Parker County Today May 2017 - Page 63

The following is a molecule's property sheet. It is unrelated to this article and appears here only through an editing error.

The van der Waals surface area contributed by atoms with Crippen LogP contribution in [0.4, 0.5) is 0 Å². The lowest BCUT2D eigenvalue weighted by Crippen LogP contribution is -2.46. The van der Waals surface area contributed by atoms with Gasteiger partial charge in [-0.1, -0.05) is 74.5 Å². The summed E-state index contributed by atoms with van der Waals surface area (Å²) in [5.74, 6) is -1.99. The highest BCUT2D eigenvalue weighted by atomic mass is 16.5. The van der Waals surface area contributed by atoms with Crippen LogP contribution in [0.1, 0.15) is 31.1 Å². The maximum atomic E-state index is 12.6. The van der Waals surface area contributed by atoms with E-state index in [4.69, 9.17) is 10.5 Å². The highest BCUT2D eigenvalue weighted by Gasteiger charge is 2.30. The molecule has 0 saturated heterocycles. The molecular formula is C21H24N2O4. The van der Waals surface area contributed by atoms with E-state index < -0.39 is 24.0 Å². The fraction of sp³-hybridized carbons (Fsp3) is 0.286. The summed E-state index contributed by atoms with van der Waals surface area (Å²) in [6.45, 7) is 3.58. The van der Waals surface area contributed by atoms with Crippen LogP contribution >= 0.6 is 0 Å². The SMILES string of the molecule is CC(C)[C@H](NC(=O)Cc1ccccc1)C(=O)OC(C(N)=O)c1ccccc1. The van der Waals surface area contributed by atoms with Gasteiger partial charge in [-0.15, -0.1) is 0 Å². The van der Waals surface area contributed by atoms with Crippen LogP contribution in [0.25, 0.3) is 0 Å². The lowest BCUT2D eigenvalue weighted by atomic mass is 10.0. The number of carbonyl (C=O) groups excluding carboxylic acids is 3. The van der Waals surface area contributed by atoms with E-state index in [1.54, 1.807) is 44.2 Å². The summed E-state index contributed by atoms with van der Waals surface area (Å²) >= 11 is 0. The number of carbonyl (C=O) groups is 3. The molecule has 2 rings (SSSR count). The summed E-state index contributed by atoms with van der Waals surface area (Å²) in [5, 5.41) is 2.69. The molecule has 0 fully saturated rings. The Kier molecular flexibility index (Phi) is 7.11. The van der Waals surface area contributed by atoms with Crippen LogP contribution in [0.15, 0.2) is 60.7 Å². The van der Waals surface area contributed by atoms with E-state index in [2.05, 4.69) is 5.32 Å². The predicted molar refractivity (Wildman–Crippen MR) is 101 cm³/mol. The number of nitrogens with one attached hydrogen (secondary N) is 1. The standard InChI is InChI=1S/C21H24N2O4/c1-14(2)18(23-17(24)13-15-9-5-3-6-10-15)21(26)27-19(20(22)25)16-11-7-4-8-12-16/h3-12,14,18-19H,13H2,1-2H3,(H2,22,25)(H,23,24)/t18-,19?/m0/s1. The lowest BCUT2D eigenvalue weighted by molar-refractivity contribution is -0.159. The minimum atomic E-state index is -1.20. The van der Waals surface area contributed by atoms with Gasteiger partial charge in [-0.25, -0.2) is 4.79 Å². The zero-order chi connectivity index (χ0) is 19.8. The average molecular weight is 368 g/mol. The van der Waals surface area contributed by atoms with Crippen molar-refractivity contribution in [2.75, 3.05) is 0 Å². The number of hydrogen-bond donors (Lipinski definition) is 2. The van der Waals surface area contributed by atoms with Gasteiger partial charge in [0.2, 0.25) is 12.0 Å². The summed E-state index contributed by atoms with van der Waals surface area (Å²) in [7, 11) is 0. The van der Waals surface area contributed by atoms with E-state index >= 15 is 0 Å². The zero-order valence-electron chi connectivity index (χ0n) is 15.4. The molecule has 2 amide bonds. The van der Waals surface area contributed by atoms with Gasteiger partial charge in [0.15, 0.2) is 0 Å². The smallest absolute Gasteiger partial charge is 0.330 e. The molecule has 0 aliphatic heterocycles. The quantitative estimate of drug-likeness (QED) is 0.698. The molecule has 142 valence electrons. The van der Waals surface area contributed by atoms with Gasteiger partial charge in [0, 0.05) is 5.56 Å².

our advice: ASK DR. CATE Vet Rap by Dr. Ryan Cate “Fixing” Your New Pet Dear Dr. Cate, We are planning for a new pet this spring and were wondering about having it fixed. Can you explain what the procedures are? A: There are two different procedures to surgi- cally sterilize or “fix” your new pet. For cats or dogs it’s called ‘neutering’ for male animals, ‘spaying’ for females. Both are done in a vet’s office and your new pet will be home by the end of the day.  Neutering can be done by a couple of different procedures, depending on your veterinarian’s preference, but the result is the same. A male animal’s testicles are removed so he cannot reproduce. When a female is spayed, the veteri- narian removes the reproductive organs, ovaries, fallopian tubes and uterus. The male procedure is less invasive than the female’s. Removing the female organs requires an open cavity abdomi- nal surgery, while the male removal is done with a small incision. Another reason is to keep your pet home and safe. Dogs and cats that have been spayed or neutered tend to stay closer to home because they are not looking for a mate. If they are at home, they can’t be run over or injured by cars when they are in the roadway. There was a study done on Golden Retrievers that showed the age at which the dogs were neutered affected their risk for developing certain cancers and joint diseases, but the results in this limited study do not outweigh the benefits of sterilizing your pet. We as the veterinarian community continue to look for ways to lessen the invasiveness of sterilization so we can decrease the number of unwanted pets. Talk with your veterinarian to see what he or she suggests when you add a new member to your family. They will recom- mend when and how is the best way to take care of your new furry friend. The incision may be closed by dissolving stitch- es or they may need to be removed by your veterinarian. Both before and after the procedure is completed, your vet will let you know how he or she wants to follow up with your pet after surgery. A: There are many more pros than cons to having your pet spayed or neutered. The most obvious one is to decrease the pet population, especially in animal shelters. An unspayed female dog, her mate, and their offspring can add 12,288 dogs to the pet population in just five years. An unspayed female cat, her mate, and their offspring can add 11,801 cats to the pet population in five years. That’s why when you adept a pet from a shelter, most will have to be spayed or neutered before you can adopt them. After surgery, animals wake in the vet’s office in a kennel and are kept until the animal can swallow and lift their head. Most are given pain medication for 3-5 days after surgery. A collar will be fitted to the animal to keep it from disturbing the incision. Most male animals will be restricted from regular activity for 5-7 days, while females will be restricted for up to 10 days. Q: Why do we need to have our pet spayed or neutered?  61